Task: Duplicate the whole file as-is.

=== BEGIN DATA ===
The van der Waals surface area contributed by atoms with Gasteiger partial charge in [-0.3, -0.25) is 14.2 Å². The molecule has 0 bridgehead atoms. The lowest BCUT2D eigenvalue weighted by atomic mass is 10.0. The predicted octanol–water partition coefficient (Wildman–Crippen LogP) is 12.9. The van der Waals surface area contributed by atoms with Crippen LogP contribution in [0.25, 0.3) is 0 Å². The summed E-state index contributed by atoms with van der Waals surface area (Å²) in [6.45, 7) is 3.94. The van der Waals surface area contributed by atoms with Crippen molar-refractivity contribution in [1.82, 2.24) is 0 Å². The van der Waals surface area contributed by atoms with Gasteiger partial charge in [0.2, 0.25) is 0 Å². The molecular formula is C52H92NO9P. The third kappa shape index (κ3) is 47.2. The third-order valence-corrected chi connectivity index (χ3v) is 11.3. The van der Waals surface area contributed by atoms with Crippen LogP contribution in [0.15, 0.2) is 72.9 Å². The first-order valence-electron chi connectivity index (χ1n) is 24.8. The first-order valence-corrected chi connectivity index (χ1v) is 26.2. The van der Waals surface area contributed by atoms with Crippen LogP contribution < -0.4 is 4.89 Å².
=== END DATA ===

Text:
The van der Waals surface area contributed by atoms with Gasteiger partial charge in [-0.3, -0.25) is 14.2 Å². The molecule has 0 bridgehead atoms. The lowest BCUT2D eigenvalue weighted by atomic mass is 10.0. The predicted octanol–water partition coefficient (Wildman–Crippen LogP) is 12.9. The van der Waals surface area contributed by atoms with Crippen LogP contribution in [0.25, 0.3) is 0 Å². The summed E-state index contributed by atoms with van der Waals surface area (Å²) in [6.45, 7) is 3.94. The van der Waals surface area contributed by atoms with Crippen molar-refractivity contribution in [1.82, 2.24) is 0 Å². The van der Waals surface area contributed by atoms with Gasteiger partial charge in [0.2, 0.25) is 0 Å². The molecular formula is C52H92NO9P. The third kappa shape index (κ3) is 47.2. The third-order valence-corrected chi connectivity index (χ3v) is 11.3. The van der Waals surface area contributed by atoms with Crippen LogP contribution in [0.15, 0.2) is 72.9 Å². The first-order valence-electron chi connectivity index (χ1n) is 24.8. The first-order valence-corrected chi connectivity index (χ1v) is 26.2. The van der Waals surface area contributed by atoms with Crippen LogP contribution < -0.4 is 4.89 Å².